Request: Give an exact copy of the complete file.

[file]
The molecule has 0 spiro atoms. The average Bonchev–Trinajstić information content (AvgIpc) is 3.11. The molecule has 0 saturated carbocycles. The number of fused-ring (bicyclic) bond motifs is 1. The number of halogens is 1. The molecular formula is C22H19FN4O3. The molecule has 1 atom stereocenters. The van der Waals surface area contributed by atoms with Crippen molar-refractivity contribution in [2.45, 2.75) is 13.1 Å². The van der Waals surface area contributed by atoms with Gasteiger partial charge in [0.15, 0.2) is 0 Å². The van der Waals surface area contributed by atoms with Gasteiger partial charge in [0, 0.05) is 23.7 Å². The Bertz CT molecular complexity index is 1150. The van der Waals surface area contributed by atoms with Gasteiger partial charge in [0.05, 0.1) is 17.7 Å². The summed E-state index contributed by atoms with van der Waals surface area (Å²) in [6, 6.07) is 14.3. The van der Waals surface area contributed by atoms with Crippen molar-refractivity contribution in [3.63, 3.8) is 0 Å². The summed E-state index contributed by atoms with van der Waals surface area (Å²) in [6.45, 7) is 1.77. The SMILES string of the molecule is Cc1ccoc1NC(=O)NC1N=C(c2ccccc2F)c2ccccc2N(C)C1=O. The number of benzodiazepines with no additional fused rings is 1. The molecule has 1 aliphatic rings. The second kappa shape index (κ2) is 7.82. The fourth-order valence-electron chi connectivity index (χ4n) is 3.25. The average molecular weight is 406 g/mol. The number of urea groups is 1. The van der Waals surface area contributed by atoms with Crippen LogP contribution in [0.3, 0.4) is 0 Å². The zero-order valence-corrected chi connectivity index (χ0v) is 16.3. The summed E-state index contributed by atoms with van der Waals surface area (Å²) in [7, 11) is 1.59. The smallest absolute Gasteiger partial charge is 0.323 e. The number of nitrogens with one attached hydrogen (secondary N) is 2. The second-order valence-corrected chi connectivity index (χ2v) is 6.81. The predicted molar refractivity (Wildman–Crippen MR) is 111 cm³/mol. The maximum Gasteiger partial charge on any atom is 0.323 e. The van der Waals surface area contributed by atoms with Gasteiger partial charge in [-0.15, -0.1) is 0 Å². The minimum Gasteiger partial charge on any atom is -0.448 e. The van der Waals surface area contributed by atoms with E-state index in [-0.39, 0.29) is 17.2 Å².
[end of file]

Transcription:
The molecule has 0 spiro atoms. The average Bonchev–Trinajstić information content (AvgIpc) is 3.11. The molecule has 0 saturated carbocycles. The number of fused-ring (bicyclic) bond motifs is 1. The number of halogens is 1. The molecular formula is C22H19FN4O3. The molecule has 1 atom stereocenters. The van der Waals surface area contributed by atoms with Crippen molar-refractivity contribution in [2.45, 2.75) is 13.1 Å². The van der Waals surface area contributed by atoms with Gasteiger partial charge in [0.15, 0.2) is 0 Å². The van der Waals surface area contributed by atoms with Gasteiger partial charge in [0, 0.05) is 23.7 Å². The Bertz CT molecular complexity index is 1150. The van der Waals surface area contributed by atoms with Gasteiger partial charge in [0.05, 0.1) is 17.7 Å². The summed E-state index contributed by atoms with van der Waals surface area (Å²) in [6, 6.07) is 14.3. The van der Waals surface area contributed by atoms with Crippen molar-refractivity contribution in [3.63, 3.8) is 0 Å². The summed E-state index contributed by atoms with van der Waals surface area (Å²) in [6.45, 7) is 1.77. The SMILES string of the molecule is Cc1ccoc1NC(=O)NC1N=C(c2ccccc2F)c2ccccc2N(C)C1=O. The number of benzodiazepines with no additional fused rings is 1. The molecule has 1 aliphatic rings. The second kappa shape index (κ2) is 7.82. The fourth-order valence-electron chi connectivity index (χ4n) is 3.25. The average molecular weight is 406 g/mol. The number of urea groups is 1. The van der Waals surface area contributed by atoms with Crippen LogP contribution in [0.3, 0.4) is 0 Å². The zero-order valence-corrected chi connectivity index (χ0v) is 16.3. The summed E-state index contributed by atoms with van der Waals surface area (Å²) in [7, 11) is 1.59. The smallest absolute Gasteiger partial charge is 0.323 e. The number of nitrogens with one attached hydrogen (secondary N) is 2. The second-order valence-corrected chi connectivity index (χ2v) is 6.81. The predicted molar refractivity (Wildman–Crippen MR) is 111 cm³/mol. The maximum Gasteiger partial charge on any atom is 0.323 e. The van der Waals surface area contributed by atoms with Gasteiger partial charge in [-0.15, -0.1) is 0 Å². The minimum Gasteiger partial charge on any atom is -0.448 e. The van der Waals surface area contributed by atoms with E-state index in [-0.39, 0.29) is 17.2 Å².